American Experiment scores major victory on Coal Creek vote
Center of the American Experiment notched a major victory last week when 27 out of 28 rural electric co-ops served by Great River Energy voted to approve the sale and…
How many versions of a Minnesota Green New Deal (GND) will DFL lawmakers in the House of Representatives introduce before the end of the legislative session? Thus far at least three different versions have been introduced, each seemingly more energy illiterate than the last.
HF 2836 lives up to this standard, and then says “hold my beer.”
100 percent “carbon free” by 2030 without allowing large hydro or lifting the ban on new nuclear power plants
“By 2030, 100 percent of the electricity each electric utility subject to subdivision 2a provides directly to Minnesota retail customers, or indirectly provides through wholesale sales to a distribution utility serving Minnesota retail customers, must be generated by a technology that is carbon-free.”
I feel like I’m in the movie Groundhog Day, seeing the same bill day after day with it getting successively worse. This bill still refuses to let large hydro count for the standard and does nothing to legalize new nuclear power. A 100 percent renewable energy mandate by 2050 is probably not possible, and definitely isn’t affordable, but a 2030 deadline for 100 percent renewable would be even less realistic.
Just 24 hours of battery storage would cost Minnesota at least $133 billion, based on the Tesla battery that was installed in South Australia two years ago. An engineer I spoke to recently said Minnesota would need something along the lines of 700 hours of battery storage to integrate higher levels of intermittent renewable energy onto the grid. This would cost $3.78 trillion at today’s costs or “only” $1.26 trillion if we assume batteries cost a third less than they do today.
This is where things start to get different. This legislation wants to maximize local employment and encourage worked to be unionized.
“Local benefits. (a) The commission shall take all reasonable actions within its statutory authority to ensure this section is implemented to maximize in a manner that maximizes benefits to all Minnesota citizens, balancing throughout Minnesota. Benefits under this subdivision include but are not limited to: (1) the creation of high-quality jobs in Minnesota that pay wages that support families; (2) recognition of the rights of workers to organize and unionize; (3) ensuring workers have the necessary tools, opportunities, and economic assistance to adapt successfully during the energy transition, particularly in communities that host retiring power plants or that contain historically marginalized and underrepresented populations;”
There are two problems with this: 1) Wind turbines are increasingly being built in North Dakota, rather than Minnesota, because it’s windier there. 2) Unionized labor drives up the cost of solar panels, as shown in the graph below from Lawrence Berkeley National Labs. Interestingly, it is more expensive to build solar in Minnesota than it is to build it in 45 other states. I assume these large costs are driven by Community Solar installations that are not able to take advantage of economies of scale.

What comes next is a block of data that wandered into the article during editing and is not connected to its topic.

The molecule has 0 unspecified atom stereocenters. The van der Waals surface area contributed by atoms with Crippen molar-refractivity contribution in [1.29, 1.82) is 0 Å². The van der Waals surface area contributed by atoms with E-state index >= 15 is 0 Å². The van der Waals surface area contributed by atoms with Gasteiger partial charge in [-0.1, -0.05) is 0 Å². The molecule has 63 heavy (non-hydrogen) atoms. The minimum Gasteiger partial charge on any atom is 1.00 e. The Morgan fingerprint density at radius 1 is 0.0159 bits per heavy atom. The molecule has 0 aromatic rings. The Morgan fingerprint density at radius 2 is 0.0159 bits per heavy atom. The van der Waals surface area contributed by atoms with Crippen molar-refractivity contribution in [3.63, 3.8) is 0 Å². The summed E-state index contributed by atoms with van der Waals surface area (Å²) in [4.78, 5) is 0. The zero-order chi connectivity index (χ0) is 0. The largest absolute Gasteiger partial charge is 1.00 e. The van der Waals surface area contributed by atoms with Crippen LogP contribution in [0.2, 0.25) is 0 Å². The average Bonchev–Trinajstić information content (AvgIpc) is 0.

Either way, unionized labor increases the cost of solar, but it doesn’t appear cost is really of concern to these legislators.
Fossil Fuel Construction Moratorium
This section was actually alarming and worth reading the actual text.
“A state agency is prohibited from issuing a permit to construct (1) a facility to transport, store, or process coal, crude oil or its derivative products, propane, or natural gas, or (2) a facility defined in section 216B.2421, subdivision 2, clause (9), pending issuance of the report required under section 11.”
I’m not sure if this would prohibit new gas stations or new natural gas lines for houses, but it is definitely aimed at stopping pipeline projects like Line 3. Either way, this is astounding.
Oil accounted for 35 percent of our total energy consumption in 2017, natural gas accounted for 26 percent, and coal accounted for 15 percent. Nuclear accounted for 8 percent, wind for 5 percent, and solar accounted for less than one percent. A moratorium on new fossil fuel infrastructure would outlaw 77 percent of all the energy used in Minnesota.
It’s pretty amazing that lawmakers are willing to put their names on legislation that essentially outlaws the way people heat their homes and drive their kids to school. During the Polar Vortex at the end of January, wind energy provided just 4 percent of the electricity and utilized just 24 percent of its installed capacity in a region monitored by the Midcontinent Independent Systems Operator (MISO), a not-for-profit organization that ensures reliable, least-cost delivery of electricity across all or parts of 15 U.S. states, including Minnesota.
Meanwhile, coal-fired power plants provided 45 percent of MISO’s power and nuclear provided 13 percent came from nuclear, natural gas provided 26 percent of our electricity use at that time, and the remainder was imported from Canada and other U.S. states.
This proposal is so bad it’s impossible to take it seriously. The negative impacts of living without fossil fuels would make global warming look like a walk in the park. There’s a reason why none of us want to live like it’s Little House on the Prairie, life was nasty, brutish, and short.